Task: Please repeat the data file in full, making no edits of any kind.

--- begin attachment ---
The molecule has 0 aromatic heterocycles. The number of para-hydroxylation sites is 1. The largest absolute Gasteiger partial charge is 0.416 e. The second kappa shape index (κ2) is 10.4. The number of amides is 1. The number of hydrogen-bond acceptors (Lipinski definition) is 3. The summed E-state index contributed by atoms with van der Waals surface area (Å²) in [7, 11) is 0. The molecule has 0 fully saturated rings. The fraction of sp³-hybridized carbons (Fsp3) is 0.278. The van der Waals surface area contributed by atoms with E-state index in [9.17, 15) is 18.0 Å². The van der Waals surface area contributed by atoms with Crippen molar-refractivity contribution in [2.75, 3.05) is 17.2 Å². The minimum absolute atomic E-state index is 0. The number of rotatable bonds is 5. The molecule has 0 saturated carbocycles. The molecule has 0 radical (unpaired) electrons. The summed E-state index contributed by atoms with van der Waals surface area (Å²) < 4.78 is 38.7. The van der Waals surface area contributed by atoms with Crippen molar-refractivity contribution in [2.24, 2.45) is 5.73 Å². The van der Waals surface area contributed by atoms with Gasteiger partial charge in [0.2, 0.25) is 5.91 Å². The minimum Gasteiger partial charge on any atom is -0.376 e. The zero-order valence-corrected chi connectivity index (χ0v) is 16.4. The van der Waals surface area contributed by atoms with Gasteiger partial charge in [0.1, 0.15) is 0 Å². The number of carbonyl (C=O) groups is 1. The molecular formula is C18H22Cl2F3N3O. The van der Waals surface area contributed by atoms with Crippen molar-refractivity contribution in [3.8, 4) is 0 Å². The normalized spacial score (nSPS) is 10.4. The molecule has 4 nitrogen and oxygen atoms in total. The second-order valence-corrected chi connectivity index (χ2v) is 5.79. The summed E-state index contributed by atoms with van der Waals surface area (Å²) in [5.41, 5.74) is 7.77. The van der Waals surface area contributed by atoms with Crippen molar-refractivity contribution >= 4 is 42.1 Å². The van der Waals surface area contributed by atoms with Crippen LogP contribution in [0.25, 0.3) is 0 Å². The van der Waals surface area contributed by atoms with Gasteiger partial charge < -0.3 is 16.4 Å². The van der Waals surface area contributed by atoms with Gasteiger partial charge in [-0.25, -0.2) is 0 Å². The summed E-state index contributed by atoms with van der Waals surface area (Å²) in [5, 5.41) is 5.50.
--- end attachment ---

The molecule has 0 aromatic heterocycles. The number of para-hydroxylation sites is 1. The largest absolute Gasteiger partial charge is 0.416 e. The second kappa shape index (κ2) is 10.4. The number of amides is 1. The number of hydrogen-bond acceptors (Lipinski definition) is 3. The summed E-state index contributed by atoms with van der Waals surface area (Å²) in [7, 11) is 0. The molecule has 0 fully saturated rings. The fraction of sp³-hybridized carbons (Fsp3) is 0.278. The van der Waals surface area contributed by atoms with E-state index in [9.17, 15) is 18.0 Å². The van der Waals surface area contributed by atoms with Crippen molar-refractivity contribution in [2.75, 3.05) is 17.2 Å². The minimum absolute atomic E-state index is 0. The number of rotatable bonds is 5. The molecule has 0 saturated carbocycles. The molecule has 0 radical (unpaired) electrons. The summed E-state index contributed by atoms with van der Waals surface area (Å²) < 4.78 is 38.7. The van der Waals surface area contributed by atoms with Crippen molar-refractivity contribution in [2.24, 2.45) is 5.73 Å². The van der Waals surface area contributed by atoms with Gasteiger partial charge in [0.2, 0.25) is 5.91 Å². The minimum Gasteiger partial charge on any atom is -0.376 e. The zero-order valence-corrected chi connectivity index (χ0v) is 16.4. The van der Waals surface area contributed by atoms with Gasteiger partial charge in [0.1, 0.15) is 0 Å². The number of carbonyl (C=O) groups is 1. The molecular formula is C18H22Cl2F3N3O. The van der Waals surface area contributed by atoms with Crippen molar-refractivity contribution in [3.8, 4) is 0 Å². The normalized spacial score (nSPS) is 10.4. The molecule has 4 nitrogen and oxygen atoms in total. The second-order valence-corrected chi connectivity index (χ2v) is 5.79. The summed E-state index contributed by atoms with van der Waals surface area (Å²) in [5.41, 5.74) is 7.77. The van der Waals surface area contributed by atoms with Crippen molar-refractivity contribution >= 4 is 42.1 Å². The van der Waals surface area contributed by atoms with Crippen LogP contribution in [0.25, 0.3) is 0 Å². The van der Waals surface area contributed by atoms with Gasteiger partial charge < -0.3 is 16.4 Å². The van der Waals surface area contributed by atoms with Gasteiger partial charge in [-0.25, -0.2) is 0 Å². The summed E-state index contributed by atoms with van der Waals surface area (Å²) in [5, 5.41) is 5.50.